August 8, 2021

August 8:  

Looking Ahead: 

August 15, 9:30 a.m.  Holy Communion in Celebration of the Renewal of the Moravian Church.   On August 13th, 1727, the early Moravian Church experienced a Spirit-filled community gathering.  After times of disagreements and a fractious community, the early community gathered for a meal after worship in unity of a higher purpose.   

Wed. August 25: Cool Treats, Summer Nights (6:30 – 8 p.m.) featuring So Cool Ice Cream Bus, special music and lots of great kids’ programs (starting at 6:30 pm.) 

Our thanks to Samantha Zosky for her musical gifts as well as our lay leaders and readers this Sunday including Sharon Ettinger, Sam Spagnola, Cheryl Ferrich, Peter Swavely and David Venditta.   

Our Worship will focus around these passages from John 6:16-40, 48-51, and reflections on “What is the bread that sustains us?”    

Prelude 

Welcome and Announcements 


Introit     Hymn 754.   When Peace Like a River (vs. 1 and 4)

Liturgy for Grace pg. 31-33 

John 6:16-21:     Sam Spagnola. 

When evening came, his disciples went down to the lake, got into a boat, and started across the lake to Capernaum. It was now dark, and Jesus had not yet come to them. The lake became rough because a strong wind was blowing. When they had rowed about three or four miles, they saw Jesus walking on the lake and coming near the boat, and they were terrified. But he said to them, ‘It is I; do not be afraid.’ Then they wanted to take him into the boat, and immediately the boat reached the land towards which they were going.

Can you think of an experience in life when you felt alone?  Or maybe exhausted like someone who has rowed for 3 or 4 miles and still facing the strong wind ahead?  Can you reach out to Jesus, and tell him what you are facing?   Can you trust another person who can help?   Can you open your eyes to see what possibilities might be out there – from your friends or greater community, your church, and your God?  Sometimes it starts with us saying yes, I want to see you God, open the eyes of my heart, help me not be afraid.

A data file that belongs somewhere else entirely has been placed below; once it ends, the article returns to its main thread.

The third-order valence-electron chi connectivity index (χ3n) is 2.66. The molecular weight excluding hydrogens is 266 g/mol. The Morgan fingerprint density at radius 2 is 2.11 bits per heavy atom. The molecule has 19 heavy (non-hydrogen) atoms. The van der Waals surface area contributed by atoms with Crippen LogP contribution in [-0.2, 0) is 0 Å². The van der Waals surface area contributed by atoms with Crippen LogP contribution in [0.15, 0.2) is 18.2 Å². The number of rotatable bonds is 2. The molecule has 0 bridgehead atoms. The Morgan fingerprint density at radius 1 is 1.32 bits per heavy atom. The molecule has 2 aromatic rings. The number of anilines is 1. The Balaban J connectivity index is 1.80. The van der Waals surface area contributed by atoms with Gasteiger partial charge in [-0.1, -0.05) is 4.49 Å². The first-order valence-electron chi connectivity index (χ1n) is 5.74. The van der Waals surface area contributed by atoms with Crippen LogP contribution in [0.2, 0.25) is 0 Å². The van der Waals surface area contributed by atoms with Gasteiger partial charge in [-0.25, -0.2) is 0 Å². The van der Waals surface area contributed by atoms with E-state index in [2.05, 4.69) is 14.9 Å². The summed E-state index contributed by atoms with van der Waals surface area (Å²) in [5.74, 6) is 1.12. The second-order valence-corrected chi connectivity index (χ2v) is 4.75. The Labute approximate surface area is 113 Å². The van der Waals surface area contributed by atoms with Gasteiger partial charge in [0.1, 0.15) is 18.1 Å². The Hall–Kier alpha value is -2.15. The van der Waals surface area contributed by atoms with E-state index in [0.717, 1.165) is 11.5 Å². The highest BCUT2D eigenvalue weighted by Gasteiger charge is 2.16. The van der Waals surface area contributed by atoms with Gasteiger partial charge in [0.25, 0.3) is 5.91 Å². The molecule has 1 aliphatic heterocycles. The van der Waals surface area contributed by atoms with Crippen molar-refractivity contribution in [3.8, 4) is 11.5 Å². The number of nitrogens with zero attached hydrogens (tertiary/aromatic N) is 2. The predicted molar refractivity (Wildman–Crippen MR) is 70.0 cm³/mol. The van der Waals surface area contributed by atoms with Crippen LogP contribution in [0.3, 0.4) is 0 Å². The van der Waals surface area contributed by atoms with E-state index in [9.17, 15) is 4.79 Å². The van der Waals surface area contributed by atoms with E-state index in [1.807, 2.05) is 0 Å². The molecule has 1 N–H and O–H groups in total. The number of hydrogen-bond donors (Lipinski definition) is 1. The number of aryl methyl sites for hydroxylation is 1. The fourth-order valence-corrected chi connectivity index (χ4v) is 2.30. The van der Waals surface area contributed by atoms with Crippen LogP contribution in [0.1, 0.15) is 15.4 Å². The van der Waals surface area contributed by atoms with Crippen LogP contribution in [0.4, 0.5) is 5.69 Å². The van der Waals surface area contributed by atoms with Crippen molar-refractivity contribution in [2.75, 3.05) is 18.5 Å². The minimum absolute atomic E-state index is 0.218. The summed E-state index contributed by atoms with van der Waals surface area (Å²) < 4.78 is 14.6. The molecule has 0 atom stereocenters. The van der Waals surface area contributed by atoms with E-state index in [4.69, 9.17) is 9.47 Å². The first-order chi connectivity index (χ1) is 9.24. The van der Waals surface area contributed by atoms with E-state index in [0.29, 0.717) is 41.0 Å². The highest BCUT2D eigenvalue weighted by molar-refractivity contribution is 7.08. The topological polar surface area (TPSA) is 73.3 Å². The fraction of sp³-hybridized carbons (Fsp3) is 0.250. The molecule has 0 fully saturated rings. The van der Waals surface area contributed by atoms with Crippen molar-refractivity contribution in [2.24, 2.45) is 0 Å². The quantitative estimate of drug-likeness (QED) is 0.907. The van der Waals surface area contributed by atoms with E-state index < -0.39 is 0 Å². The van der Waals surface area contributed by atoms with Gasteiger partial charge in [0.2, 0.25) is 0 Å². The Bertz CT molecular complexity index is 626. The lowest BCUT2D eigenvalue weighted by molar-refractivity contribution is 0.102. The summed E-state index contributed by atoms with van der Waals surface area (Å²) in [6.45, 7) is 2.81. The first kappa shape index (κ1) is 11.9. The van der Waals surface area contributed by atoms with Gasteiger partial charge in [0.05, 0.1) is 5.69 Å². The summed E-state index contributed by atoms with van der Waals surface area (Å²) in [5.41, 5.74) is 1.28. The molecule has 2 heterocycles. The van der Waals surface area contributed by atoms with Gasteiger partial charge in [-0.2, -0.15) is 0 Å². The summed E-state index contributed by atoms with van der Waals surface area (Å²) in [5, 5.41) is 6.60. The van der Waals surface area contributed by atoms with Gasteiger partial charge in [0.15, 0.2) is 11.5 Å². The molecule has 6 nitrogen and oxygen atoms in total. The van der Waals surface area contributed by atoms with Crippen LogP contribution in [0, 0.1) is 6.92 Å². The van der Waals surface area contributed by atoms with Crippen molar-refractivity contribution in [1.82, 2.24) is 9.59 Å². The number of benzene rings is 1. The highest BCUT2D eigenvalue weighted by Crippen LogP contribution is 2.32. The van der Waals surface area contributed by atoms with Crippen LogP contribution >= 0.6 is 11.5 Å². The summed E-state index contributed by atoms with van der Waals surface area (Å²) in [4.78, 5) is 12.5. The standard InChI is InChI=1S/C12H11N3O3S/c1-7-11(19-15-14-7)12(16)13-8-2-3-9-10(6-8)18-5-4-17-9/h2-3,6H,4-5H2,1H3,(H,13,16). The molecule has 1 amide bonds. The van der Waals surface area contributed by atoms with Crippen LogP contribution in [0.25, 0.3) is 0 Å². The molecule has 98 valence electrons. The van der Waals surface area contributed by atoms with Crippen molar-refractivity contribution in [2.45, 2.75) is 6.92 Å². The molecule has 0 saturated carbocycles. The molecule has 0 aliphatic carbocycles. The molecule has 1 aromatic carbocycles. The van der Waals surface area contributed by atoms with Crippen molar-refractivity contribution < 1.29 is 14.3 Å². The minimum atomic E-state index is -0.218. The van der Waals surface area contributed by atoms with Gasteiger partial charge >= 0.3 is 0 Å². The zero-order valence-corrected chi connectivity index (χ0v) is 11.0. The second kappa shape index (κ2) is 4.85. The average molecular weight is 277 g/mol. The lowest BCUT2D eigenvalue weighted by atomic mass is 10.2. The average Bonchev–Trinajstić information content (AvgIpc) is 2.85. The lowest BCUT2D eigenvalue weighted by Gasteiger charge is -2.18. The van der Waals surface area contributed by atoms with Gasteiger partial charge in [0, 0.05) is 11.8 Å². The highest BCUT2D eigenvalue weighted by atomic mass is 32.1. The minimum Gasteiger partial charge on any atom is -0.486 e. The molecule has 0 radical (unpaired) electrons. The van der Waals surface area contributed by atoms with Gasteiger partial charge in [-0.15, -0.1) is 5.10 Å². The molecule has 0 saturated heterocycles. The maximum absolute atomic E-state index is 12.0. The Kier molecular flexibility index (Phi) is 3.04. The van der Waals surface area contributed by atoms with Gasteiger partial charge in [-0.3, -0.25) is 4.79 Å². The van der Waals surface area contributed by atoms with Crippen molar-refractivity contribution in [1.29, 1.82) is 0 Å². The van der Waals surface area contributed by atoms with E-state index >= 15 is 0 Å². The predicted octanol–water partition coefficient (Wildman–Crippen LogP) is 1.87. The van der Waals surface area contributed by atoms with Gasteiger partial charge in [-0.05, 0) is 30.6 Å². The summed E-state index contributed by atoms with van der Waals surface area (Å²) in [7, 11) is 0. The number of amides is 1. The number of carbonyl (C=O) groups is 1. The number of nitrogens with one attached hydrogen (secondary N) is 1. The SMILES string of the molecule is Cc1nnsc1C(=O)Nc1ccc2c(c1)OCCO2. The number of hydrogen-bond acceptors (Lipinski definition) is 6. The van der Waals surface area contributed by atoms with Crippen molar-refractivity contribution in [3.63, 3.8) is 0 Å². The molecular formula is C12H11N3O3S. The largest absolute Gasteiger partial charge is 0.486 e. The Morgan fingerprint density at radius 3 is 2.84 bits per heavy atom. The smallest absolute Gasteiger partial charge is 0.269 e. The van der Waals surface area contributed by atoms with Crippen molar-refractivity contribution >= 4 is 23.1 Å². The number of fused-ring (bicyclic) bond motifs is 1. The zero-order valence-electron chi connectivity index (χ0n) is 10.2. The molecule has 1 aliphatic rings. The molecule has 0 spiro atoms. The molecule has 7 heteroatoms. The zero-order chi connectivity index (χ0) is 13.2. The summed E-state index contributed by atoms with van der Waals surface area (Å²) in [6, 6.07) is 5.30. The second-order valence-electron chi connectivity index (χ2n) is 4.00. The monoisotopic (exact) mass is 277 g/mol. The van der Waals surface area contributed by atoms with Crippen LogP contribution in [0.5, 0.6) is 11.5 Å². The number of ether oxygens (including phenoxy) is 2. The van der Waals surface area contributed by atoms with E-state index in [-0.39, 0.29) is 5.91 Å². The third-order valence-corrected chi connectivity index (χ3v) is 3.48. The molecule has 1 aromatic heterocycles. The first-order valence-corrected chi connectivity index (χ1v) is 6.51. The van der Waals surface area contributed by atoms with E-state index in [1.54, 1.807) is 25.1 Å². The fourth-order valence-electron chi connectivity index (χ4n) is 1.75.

Moment of Silent Reflection 

Special Music “Open the Eyes of my Heart”.  Samantha Zosky. 

John 6:22-27.     Peter Swavely ?

The next day the crowd that had stayed on the other side of the lake saw that there had been only one boat there. They also saw that Jesus had not got into the boat with his disciples, but that his disciples had gone away alone. Then some boats from Tiberias came near the place where they had eaten the bread after the Lord had given thanks. So when the crowd saw that neither Jesus nor his disciples were there, they themselves got into the boats and went to Capernaum looking for Jesus.

When they found him on the other side of the lake, they said to him, ‘Rabbi, when did you come here?’ Jesus answered them, ‘Very truly, I tell you, you are looking for me, not because you saw signs, but because you ate your fill of the loaves. Do not work for the food that perishes, but for the food that endures for eternal life, which the Son of Man will give you. For it is on him that God the Father has set his seal.’ 

When the crowd went to Capernaum looking for Jesus, they could still taste the bread and the fish that had been shared with them in the beginning of chapter 6 when over 5,000 were fed.   Maybe some of them thought of Jesus as a kind of divine vending machine, available whenever they got hungry.   They would stay in this cycle of following him whenever they got hungry.   What kind of cycle do we find ourselves getting stuck in – is it thinking about what we will eat, or what we will wear, or what the best way to satisfy a need or desire?    Does this interfere with Jesus’ command to “Seek first the Kingdom of God” or to set our sights on bringing God’s kingdom to the world around us?   

Moment of Silent Reflection 

Hymn 605.   Seek ye First the Kingdom of God (all verses). 

John 6:28-24   Cheryl Ferrich 

Then they said to him, ‘What must we do to perform the works of God?’ Jesus answered them, ‘This is the work of God, that you believe in him whom he has sent.’   So they said to him, ‘What sign are you going to give us then, so that we may see it and believe you? What work are you performing?   Our ancestors ate the manna in the wilderness; as it is written, “He gave them bread from heaven to eat.” ’ Then Jesus said to them, ‘Very truly, I tell you, it was not Moses who gave you the bread from heaven, but it is my Father who gives you the true bread from heaven. For the bread of God is that which comes down from heaven and gives life to the world.’   They said to him, ‘Sir, give us this bread always.’